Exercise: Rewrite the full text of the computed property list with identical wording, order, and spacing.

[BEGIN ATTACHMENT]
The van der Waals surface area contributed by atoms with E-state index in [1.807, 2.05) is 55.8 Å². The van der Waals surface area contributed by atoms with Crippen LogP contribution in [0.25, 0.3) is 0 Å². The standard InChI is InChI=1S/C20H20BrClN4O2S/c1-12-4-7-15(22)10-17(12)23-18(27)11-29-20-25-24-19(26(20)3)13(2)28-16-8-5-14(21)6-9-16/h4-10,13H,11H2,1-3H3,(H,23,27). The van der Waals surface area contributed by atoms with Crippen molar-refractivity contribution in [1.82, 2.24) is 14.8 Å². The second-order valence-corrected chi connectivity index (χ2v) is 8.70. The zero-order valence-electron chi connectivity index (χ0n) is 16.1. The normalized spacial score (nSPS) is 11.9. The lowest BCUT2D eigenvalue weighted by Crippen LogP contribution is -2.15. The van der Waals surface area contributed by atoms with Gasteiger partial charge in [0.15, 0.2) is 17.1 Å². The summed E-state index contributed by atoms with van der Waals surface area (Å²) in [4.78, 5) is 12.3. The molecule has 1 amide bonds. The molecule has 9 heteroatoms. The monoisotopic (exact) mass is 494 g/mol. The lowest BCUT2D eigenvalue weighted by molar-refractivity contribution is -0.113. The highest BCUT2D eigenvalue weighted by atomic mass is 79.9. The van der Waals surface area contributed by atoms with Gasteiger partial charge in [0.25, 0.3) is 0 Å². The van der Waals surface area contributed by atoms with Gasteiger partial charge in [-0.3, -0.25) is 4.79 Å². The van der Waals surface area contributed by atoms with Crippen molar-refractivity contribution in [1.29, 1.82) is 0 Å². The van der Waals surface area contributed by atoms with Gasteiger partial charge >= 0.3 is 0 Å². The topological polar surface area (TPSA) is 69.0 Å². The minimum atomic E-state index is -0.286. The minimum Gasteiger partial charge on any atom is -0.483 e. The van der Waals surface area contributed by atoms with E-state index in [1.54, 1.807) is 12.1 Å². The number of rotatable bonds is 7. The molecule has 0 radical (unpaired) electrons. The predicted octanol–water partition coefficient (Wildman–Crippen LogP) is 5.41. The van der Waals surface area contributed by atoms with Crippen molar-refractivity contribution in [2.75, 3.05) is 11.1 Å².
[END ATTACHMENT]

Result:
The van der Waals surface area contributed by atoms with E-state index in [1.807, 2.05) is 55.8 Å². The van der Waals surface area contributed by atoms with Crippen LogP contribution in [0.25, 0.3) is 0 Å². The standard InChI is InChI=1S/C20H20BrClN4O2S/c1-12-4-7-15(22)10-17(12)23-18(27)11-29-20-25-24-19(26(20)3)13(2)28-16-8-5-14(21)6-9-16/h4-10,13H,11H2,1-3H3,(H,23,27). The van der Waals surface area contributed by atoms with Crippen molar-refractivity contribution in [1.82, 2.24) is 14.8 Å². The second-order valence-corrected chi connectivity index (χ2v) is 8.70. The zero-order valence-electron chi connectivity index (χ0n) is 16.1. The normalized spacial score (nSPS) is 11.9. The lowest BCUT2D eigenvalue weighted by Crippen LogP contribution is -2.15. The van der Waals surface area contributed by atoms with Gasteiger partial charge in [0.15, 0.2) is 17.1 Å². The summed E-state index contributed by atoms with van der Waals surface area (Å²) in [4.78, 5) is 12.3. The molecule has 1 amide bonds. The molecule has 9 heteroatoms. The monoisotopic (exact) mass is 494 g/mol. The lowest BCUT2D eigenvalue weighted by molar-refractivity contribution is -0.113. The highest BCUT2D eigenvalue weighted by atomic mass is 79.9. The van der Waals surface area contributed by atoms with Gasteiger partial charge in [0.25, 0.3) is 0 Å². The van der Waals surface area contributed by atoms with Gasteiger partial charge in [-0.3, -0.25) is 4.79 Å². The van der Waals surface area contributed by atoms with Crippen molar-refractivity contribution in [1.29, 1.82) is 0 Å². The van der Waals surface area contributed by atoms with Gasteiger partial charge >= 0.3 is 0 Å². The topological polar surface area (TPSA) is 69.0 Å². The minimum atomic E-state index is -0.286. The minimum Gasteiger partial charge on any atom is -0.483 e. The van der Waals surface area contributed by atoms with E-state index in [1.54, 1.807) is 12.1 Å². The number of rotatable bonds is 7. The molecule has 0 radical (unpaired) electrons. The predicted octanol–water partition coefficient (Wildman–Crippen LogP) is 5.41. The van der Waals surface area contributed by atoms with Crippen molar-refractivity contribution in [2.75, 3.05) is 11.1 Å².